1 Definitions
2 Perspectives
3 Guidelines
4 Hunger Strikes

Test lesson 3
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Hunger strike - International guidelines and medical management

Prison doctors placed in such situations of dual (or divided) loyalties often flout medical ethics – either intentionally, or forced to do so by their authorities. Prison doctors have been known to threaten hunger strikers with grave medical sequelae that are simply fictitious. In one example, doctors spread the word amongst hunger strikers that fasting caused impotence, with the sole purpose of frightening them into giving up their fasting. This sort of action is unethical, as it abuses prisoners' trust in the medical staff, and uses medical influence trough trickery and false medical advice .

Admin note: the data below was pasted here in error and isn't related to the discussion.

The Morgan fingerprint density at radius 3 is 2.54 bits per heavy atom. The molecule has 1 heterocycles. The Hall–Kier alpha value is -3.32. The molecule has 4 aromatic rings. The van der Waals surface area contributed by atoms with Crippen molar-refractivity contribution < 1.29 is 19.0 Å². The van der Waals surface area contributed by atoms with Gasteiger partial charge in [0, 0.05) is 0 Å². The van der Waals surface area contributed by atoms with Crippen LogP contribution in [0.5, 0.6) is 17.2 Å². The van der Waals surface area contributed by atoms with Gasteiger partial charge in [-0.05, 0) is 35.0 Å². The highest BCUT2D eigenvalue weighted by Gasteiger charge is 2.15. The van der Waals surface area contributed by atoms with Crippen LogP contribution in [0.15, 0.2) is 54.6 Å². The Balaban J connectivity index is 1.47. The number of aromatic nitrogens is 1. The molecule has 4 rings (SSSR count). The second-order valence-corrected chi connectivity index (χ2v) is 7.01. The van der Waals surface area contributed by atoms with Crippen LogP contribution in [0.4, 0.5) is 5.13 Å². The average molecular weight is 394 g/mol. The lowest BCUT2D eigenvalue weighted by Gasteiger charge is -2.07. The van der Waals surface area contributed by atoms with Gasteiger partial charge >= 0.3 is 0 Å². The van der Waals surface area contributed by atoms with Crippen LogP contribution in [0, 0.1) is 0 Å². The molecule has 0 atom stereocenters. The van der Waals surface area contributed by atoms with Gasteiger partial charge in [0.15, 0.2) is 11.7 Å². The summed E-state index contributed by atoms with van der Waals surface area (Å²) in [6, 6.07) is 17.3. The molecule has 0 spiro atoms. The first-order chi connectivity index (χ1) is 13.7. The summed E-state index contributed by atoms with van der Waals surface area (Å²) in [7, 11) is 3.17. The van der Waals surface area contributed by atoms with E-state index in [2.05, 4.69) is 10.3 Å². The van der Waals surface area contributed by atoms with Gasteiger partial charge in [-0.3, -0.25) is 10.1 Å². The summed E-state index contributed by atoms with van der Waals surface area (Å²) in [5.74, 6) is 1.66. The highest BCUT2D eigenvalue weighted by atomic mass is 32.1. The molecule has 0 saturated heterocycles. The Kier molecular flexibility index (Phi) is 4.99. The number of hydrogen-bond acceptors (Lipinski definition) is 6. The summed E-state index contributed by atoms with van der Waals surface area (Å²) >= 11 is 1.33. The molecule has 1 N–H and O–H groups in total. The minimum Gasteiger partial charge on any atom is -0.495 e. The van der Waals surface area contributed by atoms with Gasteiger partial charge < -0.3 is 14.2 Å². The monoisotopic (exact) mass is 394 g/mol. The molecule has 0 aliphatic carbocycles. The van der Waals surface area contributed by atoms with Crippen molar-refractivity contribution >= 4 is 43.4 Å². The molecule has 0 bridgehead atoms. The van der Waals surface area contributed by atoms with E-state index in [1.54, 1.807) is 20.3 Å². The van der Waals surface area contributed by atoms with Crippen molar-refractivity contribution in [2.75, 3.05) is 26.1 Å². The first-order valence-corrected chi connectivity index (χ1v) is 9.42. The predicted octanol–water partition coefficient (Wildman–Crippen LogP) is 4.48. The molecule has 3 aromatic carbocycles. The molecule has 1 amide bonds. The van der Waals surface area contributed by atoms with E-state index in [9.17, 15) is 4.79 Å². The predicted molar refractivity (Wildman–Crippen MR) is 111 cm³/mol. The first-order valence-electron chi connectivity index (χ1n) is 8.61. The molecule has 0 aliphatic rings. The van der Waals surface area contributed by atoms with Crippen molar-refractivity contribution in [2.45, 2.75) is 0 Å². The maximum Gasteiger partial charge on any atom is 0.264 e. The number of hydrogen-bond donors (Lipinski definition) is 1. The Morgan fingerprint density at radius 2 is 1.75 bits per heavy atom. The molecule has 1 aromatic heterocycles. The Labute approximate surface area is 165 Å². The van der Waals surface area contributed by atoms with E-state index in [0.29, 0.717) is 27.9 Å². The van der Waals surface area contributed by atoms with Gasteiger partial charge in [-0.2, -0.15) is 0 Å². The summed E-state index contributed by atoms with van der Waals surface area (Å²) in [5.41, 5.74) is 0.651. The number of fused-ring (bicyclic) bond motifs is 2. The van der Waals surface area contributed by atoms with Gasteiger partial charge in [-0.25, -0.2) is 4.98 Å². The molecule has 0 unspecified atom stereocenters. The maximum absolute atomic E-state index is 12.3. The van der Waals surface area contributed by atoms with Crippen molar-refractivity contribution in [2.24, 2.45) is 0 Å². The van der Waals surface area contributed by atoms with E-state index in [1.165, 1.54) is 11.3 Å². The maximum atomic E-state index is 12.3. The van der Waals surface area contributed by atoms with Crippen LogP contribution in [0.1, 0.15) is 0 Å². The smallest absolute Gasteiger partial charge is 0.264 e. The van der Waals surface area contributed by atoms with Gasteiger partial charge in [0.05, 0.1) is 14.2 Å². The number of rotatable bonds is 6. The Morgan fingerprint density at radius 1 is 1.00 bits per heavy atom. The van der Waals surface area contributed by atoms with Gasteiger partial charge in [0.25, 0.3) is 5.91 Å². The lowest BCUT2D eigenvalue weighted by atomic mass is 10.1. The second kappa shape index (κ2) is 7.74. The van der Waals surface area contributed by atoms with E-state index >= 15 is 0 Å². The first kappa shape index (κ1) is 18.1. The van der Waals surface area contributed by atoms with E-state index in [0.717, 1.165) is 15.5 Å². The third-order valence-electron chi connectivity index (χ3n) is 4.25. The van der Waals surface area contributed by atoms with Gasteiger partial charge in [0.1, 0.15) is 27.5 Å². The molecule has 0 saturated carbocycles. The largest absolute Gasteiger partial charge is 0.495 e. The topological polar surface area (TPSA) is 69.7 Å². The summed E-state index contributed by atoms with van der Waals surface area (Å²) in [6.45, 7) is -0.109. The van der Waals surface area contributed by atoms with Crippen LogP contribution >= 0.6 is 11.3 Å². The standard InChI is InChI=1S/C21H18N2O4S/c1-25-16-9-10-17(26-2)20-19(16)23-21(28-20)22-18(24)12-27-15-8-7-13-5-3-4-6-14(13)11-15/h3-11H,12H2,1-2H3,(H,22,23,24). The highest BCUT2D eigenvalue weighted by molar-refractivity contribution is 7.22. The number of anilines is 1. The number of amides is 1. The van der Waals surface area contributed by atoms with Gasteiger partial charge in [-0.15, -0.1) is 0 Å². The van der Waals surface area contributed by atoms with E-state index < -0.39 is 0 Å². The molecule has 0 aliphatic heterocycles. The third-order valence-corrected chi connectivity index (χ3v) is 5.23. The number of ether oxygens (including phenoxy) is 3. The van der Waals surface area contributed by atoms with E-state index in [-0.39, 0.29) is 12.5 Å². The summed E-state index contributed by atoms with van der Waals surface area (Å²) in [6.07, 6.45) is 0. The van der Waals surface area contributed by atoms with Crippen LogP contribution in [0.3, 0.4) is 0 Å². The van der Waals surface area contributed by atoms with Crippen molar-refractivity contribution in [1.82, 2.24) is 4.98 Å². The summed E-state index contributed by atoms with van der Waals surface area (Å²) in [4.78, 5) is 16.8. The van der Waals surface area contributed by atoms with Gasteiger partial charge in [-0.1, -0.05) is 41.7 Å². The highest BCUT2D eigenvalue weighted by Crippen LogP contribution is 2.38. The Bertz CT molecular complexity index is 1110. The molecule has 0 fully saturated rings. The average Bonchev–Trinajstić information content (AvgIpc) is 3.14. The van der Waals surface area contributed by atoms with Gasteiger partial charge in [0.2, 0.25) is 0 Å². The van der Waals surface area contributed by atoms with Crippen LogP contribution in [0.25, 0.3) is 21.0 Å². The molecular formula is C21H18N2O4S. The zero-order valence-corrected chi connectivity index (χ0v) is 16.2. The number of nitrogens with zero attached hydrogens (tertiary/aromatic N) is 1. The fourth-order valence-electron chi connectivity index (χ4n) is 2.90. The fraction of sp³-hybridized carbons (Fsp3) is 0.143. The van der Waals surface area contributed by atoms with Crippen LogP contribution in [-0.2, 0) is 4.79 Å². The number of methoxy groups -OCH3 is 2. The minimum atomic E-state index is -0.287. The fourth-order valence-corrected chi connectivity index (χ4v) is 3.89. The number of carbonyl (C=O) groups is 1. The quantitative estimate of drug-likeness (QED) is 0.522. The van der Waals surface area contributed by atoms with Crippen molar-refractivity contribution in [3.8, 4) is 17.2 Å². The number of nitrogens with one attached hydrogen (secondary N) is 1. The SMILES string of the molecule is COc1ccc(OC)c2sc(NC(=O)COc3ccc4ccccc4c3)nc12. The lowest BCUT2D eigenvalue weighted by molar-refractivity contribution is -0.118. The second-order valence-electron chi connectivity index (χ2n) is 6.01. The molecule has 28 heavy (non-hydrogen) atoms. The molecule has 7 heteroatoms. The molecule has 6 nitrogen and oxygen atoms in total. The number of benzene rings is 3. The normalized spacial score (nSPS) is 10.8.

For these reasons, doctors' roles in hunger strikes in prison settings are often ambivalent. On the one hand, food refusers with no intention of harming themselves may see prison doctors as their saviors, providing timely artificial feeding before any harm is done. On the other hand, political prisoners may see physicians as doctor tormentors, prescribing and implementing force-feeding on the instructions of the coercive authorities, and thereby betraying their roles as physicians.

Outside doctors and medical associations should give support to all doctors working in positions of dual loyalties (Army, prison, police doctors…). Medical ethics should apply across the board to the whole medical profession, and doctors in such situations should not have their own sets of ethics. Such doctors should be able to appeal to a higher medical authority if they receive orders from their employers that go against the basic principles of medical ethics.

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